December 1, 2015 weblog
Installing a cycle of energy at home: HomeBiogas offers bio-digester
Declining energy resources, environmental hazards, rural and urban pollution...going green appears to be a daunting task but a single family's effort to "go green" with a small product could make a big impact.
That is the reasoning that may motivate people to take up the Indiegogo campaign offer of HomeBiogas to use their system. They ask people to consider, what if they could turn their home waste into gas and fertilizer, thereby creating an in-house cycle of energy?
Going green could start in-house, unleashing a natural process where organic waste is converted into cooking gas.
Basically, you would be cooking your dinner with the gas produced from lunch's leftovers. The team said about 1 Kg / 2.2 pounds of food waste produces about 200 liters or 7 Cubic feet of gas, which generates around one hour of cooking over a high flame. The HomeBiogas bio-digester can serve "off the grid" urban and rural families.
The unit comes as a kit which one can assemble and then put in the back yard. TreeHugger offered more about the setup process: "The HomeBiogas units are also said to be simple to operate, and to require minimal annual maintenance, and although the biogas can be burned on a regular stove, at least one burner does need to be converted to use the fuel."
NoCamels.com: "For those who don't know what a bio-digester is, it takes organic material (like left-over food) and converts it into a fuel, known as biogas, through an anaerobic process carried out in a warm atmosphere. This fuel can then be used by a household for other purposes, like heating."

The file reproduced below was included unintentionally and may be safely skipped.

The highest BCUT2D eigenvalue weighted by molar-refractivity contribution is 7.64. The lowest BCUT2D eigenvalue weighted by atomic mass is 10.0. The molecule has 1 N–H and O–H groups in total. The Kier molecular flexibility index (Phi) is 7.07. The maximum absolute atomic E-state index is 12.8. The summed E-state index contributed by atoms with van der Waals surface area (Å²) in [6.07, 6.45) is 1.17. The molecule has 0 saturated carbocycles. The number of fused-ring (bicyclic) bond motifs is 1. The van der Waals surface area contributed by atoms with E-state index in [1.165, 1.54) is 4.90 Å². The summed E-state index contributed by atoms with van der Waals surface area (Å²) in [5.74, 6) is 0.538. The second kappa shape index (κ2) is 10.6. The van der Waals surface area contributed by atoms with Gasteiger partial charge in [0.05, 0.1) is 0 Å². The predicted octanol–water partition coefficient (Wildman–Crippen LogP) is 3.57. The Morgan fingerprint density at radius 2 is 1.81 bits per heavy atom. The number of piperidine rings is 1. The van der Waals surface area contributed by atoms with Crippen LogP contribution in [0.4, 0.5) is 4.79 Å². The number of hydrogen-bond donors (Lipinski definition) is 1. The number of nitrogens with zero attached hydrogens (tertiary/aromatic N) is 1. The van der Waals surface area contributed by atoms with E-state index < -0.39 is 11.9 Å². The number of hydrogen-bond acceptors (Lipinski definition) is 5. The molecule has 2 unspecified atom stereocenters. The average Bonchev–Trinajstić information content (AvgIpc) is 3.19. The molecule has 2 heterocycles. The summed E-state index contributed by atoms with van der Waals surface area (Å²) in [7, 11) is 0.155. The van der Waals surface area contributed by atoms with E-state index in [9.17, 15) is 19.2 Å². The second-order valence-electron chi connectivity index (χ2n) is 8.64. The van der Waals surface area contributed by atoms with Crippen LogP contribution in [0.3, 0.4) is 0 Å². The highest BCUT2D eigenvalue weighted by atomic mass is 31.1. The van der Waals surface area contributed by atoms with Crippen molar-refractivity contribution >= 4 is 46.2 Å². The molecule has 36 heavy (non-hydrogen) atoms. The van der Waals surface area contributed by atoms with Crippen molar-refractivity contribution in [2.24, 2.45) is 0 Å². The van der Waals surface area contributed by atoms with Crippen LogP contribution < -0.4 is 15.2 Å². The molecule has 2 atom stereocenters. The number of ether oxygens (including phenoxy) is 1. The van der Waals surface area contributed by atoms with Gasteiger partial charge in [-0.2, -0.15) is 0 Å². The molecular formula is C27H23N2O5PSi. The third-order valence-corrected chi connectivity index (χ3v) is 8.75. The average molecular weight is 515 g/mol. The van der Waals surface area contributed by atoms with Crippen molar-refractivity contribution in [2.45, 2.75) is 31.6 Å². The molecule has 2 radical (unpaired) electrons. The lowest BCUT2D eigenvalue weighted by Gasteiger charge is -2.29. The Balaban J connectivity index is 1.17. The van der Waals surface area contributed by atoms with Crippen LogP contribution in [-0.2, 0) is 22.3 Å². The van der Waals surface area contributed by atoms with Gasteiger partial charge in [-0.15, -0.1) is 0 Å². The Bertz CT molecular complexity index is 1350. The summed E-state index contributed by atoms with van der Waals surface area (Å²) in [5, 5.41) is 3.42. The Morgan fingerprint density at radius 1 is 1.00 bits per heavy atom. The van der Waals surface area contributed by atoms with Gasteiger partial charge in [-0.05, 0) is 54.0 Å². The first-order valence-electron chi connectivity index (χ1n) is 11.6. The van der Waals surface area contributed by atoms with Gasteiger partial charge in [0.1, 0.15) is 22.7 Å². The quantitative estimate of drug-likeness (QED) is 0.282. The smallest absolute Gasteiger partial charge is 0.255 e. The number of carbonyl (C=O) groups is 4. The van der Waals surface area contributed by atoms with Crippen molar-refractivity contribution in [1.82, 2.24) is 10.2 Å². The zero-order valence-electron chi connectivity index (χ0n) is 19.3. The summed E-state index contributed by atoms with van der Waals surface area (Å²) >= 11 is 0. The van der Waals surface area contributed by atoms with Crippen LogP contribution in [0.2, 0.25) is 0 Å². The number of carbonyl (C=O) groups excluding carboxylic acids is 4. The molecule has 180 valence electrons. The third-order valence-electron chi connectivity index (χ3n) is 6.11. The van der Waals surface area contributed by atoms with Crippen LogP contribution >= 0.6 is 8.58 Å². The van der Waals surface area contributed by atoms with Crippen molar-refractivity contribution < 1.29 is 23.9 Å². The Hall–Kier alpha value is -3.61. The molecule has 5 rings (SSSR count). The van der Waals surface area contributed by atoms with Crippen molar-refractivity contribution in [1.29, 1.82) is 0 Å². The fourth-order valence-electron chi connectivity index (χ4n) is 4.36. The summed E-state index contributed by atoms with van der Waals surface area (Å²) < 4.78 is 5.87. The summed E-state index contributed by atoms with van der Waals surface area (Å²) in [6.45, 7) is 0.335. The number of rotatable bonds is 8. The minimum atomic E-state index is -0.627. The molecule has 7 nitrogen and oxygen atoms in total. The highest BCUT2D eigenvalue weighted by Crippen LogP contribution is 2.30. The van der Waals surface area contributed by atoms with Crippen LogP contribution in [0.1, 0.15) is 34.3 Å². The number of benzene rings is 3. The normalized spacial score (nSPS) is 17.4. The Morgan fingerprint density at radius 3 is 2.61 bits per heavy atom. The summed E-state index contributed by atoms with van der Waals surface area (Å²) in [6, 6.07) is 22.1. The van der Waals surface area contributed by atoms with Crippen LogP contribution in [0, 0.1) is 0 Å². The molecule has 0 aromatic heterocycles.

This is an outdoors system. It works optimally in places with average day/night temperatures above 17 °C. "Our system is not suited for cold or freezing temperatures," they said.
How it works: You throw in your organic waste. Any kitchen leftovers will do, including meat or dairy. Even pet litter is OK. Material is decomposed in the machine and biogas is released.
(Biogas is made up of several gases, primarily methane and carbon dioxide, which can be stored and directed for cooking. HomeBiogas' Ami Amir in NoCamels.com said it was as easy to use as a dish-washer and the system does not generate any foul odors." He added, "There are bacteria or microbes that thrive in conditions where there is no air (anaerobic) that are able to break down organic matter into their components. One of the results of this process is known as biogas, a combination of methane gas and carbon dioxide.")
As a byproduct of the digestion process, the system also creates fertilizer for plants.
TreeHugger said the unit measures 48"x65"x39.4" and weighs less than 88 pounds.
Five years ago, the team behind HomeBiogas went on a mission to bring BioGas into homes. The Israel-based team have passed the prototype phase.
They have installed over 150 units, running for over a year. They said they have worked with international organizations.
In the Indiegogo campaign page, reward offers with their prices vary but at the time of this writing there was an earlybird offer at $945 with estimated delivery in May.
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